Diagnosis, Assessment Tools and the Management of Gout

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MEDPOINT - 69th Annual Meeting of the Canadian Rheumatology Association (CRA)

Whistler, BC / February 26-March 1, 2014

Whistler, BC - Gout may be perceived as an ailment or minor illness, but it can cause as much disability as rheumatoid or psoriatic arthritis, and thus deserves urgent and expert attention. New imaging and therapeutic options are emerging in the management of gout. Though uncommon, gout and rheumatoid arthritis (RA) can coexist and because each disease requires a different therapeutic approach, it’s important to rule out gout in RA patients and vice versa. Regardless of the scale used to assess treatment efficacy, clinical tools tend to be inherently flawed. There is often considerable disagreement as to the degree of disease activity, and quality of life endpoints rated by current scales, are often not meaningful to patients and need to encompass personal values as well.

Chief Medical Editor: Dr. Léna Coïc, Montréal, Quebec

In his workshop on managing gout in patients with complex conditions, Dr. Greg Choy, Assistant Professor of Medicine, University of Toronto, reminded delegates that they need to distinguish between acute and chronic gout as different stages of the disease are treated differently. Acute gout is characterized by red, swollen, warm joints that can be extremely painful, as Dr. Choy noted.

“Intercritical” gout describes the interlude between acute gout attacks. However, the absence of acute symptoms does not mean disease resolution, as uric acid crystals will continue to accumulate in joints if hyperuricemia is ongoing. Left undiagnosed or unchecked, patients eventually develop chronic gout with persistent symptoms and progressive disability. A definitive diagnosis of gout requires microscopic identification of monosodium urate crystals, according to Roddy et al.  (BMJ 2013;347:5648).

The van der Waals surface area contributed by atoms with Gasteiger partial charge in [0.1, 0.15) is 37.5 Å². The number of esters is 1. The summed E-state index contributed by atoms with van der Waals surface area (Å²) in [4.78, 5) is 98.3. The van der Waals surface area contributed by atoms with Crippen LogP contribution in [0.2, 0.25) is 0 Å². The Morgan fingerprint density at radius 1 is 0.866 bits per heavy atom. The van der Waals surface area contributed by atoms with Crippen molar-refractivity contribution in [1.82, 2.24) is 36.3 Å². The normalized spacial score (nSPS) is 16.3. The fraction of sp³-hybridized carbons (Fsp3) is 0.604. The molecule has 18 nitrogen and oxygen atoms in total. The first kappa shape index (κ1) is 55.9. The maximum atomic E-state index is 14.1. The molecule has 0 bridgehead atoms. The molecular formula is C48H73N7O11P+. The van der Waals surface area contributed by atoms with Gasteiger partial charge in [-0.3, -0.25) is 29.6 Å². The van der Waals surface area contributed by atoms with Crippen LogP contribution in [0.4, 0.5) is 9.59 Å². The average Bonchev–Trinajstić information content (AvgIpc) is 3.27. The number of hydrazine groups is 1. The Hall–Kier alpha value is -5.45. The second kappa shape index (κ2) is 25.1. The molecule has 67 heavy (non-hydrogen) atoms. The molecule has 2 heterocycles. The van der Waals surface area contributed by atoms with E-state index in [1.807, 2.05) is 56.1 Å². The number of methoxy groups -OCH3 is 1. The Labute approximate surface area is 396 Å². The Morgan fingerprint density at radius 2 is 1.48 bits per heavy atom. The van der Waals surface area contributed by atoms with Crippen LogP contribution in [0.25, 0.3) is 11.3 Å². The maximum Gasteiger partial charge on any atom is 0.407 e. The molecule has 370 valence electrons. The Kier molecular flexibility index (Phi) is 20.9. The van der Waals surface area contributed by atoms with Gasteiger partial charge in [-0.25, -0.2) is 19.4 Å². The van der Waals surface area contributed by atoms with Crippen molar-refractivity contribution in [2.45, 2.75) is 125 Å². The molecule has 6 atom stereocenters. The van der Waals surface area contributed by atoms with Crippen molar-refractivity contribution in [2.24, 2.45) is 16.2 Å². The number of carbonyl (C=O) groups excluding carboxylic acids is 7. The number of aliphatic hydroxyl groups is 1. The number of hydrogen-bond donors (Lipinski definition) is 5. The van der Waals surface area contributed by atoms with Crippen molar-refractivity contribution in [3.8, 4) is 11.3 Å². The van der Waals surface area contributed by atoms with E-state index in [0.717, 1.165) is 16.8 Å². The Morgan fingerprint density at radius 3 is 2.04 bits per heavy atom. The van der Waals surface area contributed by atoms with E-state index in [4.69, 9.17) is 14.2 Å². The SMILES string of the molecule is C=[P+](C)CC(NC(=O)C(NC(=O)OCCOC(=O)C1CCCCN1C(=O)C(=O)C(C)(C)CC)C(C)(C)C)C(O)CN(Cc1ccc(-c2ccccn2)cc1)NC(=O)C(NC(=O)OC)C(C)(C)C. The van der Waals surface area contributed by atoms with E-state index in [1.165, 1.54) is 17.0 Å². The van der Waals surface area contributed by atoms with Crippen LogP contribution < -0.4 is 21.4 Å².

Until recently, there appeared to be nothing new in the management of gout, which may be why the disease still is not given the priority it deserves, suggested Dr. Choy. Now, new therapies are emerging that have and will continue to expand treatment options for gout, and physicians need to be aware of them to better manage the disease. Using an algorithm mapped out by the American College of Rheumatology (Arthritis Care & Research 2012;64:1431-46 and 1447-61), Dr. Choy noted that treatment of an acute attack should be initiated within 24 hours of symptom onset.

Acute Gout

First-line agents recommended in the treatment of acute gout include nonsteroidal anti-inflammatory drugs (NSAIDs), oral colchicine or systemic or intra-articular corticosteroids, the latter only if gout involves 1 or 2 large joints. Established urate-lowering treatments should also be continued without interruption during the acute attack. Anti-inflammatory prophylaxis is also recommended for all gout patients when urate-lowering therapy is initiated and should be continued if there is any evidence of continuing disease activity, or if target serum urate levels fail to fall to <6 mg/dL (360 µmol/L).

“If possible, I try to use the same agent for anti-inflammatory prophylaxis as I use for acute gout so if you choose an NSAID, for example, start patients off at a higher dose and lower the dose for prophylaxis,” Dr. Choy said. Many gout patients have important comorbidities, he added, especially chronic kidney disease (CKD) which predisposes patients to gout. If oral colchicine is used for prophylaxis, the dose needs to be adjusted in patients with CKD and the potential for multiple drug interactions needs to be kept in mind.

Managing Chronic Gout

Xanthin oxidase inhibitors (XOIs) are recommended as first-line agents. Allopurinol has been available for some time and febuxostat, the latest addition, is indicated to lower uric acid levels in patients with gout. As Dr. Choy cautioned, the initial dose of allopurinol should not exceed 100 mg/day and only half that dose should be used, at least initially, in patients with CKD stage 4 or higher. Allopurinol should also be titrated up slowly, he added, although following slow titration, allopurinol may be given in maintenance doses exceeding 300 mg/day, even in CKD patients.

Screening patients for the HLA-B*5801 allele which confers a high risk for severe hypersensitivity reactions can be done, but in his experience most patients do not get screened because of cost. Febuxostat is easier to administer, being a once-daily medication, while allopurinol may have to be taken up to 4 times a day. The cost of the newer agent also needs to be taken into consideration. “We know people can take allopurinol for a long time because it’s been around for 40 years,” Dr. Choy said, “but febuxostat costs more so I give patients a choice between allopurinol and febuxostat because both drugs are recommended as first-line.”